School-Wide Book Love

book club

“Hey, Mrs. Miller. You know that book you came and talked to us about this morning? You think I could maybe grab a copy? It sounds kinda cool.” The boy is slouched in one of our armchairs, looking at his phone. He has never signed out a book that I can remember. I maintain my composure and smile at him–not too eagerly and without revealing my utter jaw-dropping surprise, lest I scare him away. I play it cool. So cool. “Sure thing,” I tell him. “Let me get one for you.” I say this as though he asks me for books all the time, but inside I scream in delight. These moments never cease to amaze me. And yet this happens once a month with at least one unexpected student when a new book is coming up for book club.

With an 8-12 population of approximately 400 students, nearly 80 of them participate in our book clubs. These are numbers I couldn’t have even imagined my first year, when 5 students approached me about starting a book club, and then never showed up to our after school meetings. And yet, here we are with almost 20% of our kids taking part.

This is important to me, because the amount of reading a student does–especially for pleasure–has a direct correlation to his or her academic achievement in all areas, not just English. Study after study has shown that a love for reading impacts everything from vocabulary acquisition and fluency to overall general content knowledge.  We all have a vested interest in encouraging school-wide book love. This should be important to everyone.

Since that first year, when I sat, discouraged by the empty table, changes have been made to the structure of book club. These are four of the major ways our book clubs have become successful:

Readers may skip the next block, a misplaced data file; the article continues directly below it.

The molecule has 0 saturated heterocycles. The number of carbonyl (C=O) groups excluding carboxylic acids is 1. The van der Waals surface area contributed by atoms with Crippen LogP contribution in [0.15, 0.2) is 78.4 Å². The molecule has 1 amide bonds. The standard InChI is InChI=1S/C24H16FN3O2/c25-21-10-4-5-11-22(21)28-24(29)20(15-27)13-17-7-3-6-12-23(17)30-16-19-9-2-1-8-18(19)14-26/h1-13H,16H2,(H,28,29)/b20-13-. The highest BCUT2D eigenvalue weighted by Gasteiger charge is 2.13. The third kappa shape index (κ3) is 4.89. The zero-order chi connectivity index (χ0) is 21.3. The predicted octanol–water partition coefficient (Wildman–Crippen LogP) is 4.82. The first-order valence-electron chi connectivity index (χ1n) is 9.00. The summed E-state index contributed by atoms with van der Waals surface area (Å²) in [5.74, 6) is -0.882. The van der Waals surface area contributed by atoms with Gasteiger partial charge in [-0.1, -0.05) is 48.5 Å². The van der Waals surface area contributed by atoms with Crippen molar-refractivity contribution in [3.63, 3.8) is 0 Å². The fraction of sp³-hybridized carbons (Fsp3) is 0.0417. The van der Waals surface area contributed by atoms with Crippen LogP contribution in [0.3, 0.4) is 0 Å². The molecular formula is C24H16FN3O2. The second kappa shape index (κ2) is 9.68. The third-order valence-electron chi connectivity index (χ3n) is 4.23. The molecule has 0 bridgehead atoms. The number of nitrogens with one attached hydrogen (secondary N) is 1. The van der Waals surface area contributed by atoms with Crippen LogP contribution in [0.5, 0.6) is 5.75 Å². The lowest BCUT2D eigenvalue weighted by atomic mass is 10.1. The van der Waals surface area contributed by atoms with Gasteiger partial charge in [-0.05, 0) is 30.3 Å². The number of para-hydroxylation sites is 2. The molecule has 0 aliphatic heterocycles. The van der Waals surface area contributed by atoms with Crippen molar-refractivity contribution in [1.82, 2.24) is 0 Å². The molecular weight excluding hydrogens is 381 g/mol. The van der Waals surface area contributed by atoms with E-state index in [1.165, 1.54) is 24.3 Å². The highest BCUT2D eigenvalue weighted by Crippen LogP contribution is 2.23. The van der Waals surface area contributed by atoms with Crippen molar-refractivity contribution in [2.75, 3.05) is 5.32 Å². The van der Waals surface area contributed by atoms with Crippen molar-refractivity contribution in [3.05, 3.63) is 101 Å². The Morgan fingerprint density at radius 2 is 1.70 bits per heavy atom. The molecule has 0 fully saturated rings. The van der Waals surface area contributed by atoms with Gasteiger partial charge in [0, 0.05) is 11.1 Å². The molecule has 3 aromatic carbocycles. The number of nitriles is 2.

1. Everybody gets the book “sold” to them. 
    Once a month, I grab a copy of the book and make my way through every first period class, talking up the book. I work with an incredible faculty who allow me to interrupt their class at any point during that period for 5 minutes to do a book talk.  A bulletin board advertises the book; signs are put up around the school; and all-student emails go out as reminders to sign up.
  2. Book clubs are held during lunches.
    Instead of competing with after school sports and other obligations, we meet once a week during lunch. This also helps disperse the numbers, since meeting with 40 kids at a time is too much. With our organization, we have 10-15 kids at the table.
  3. Faculty investment.
    Our faculty believes in independent reading and supports the program. They talk up the books, sign out the books, grab and follow up with kids they think would be interested, and sometimes even join us for lunches. It’s an everybody-thing, not just a librarian-thing.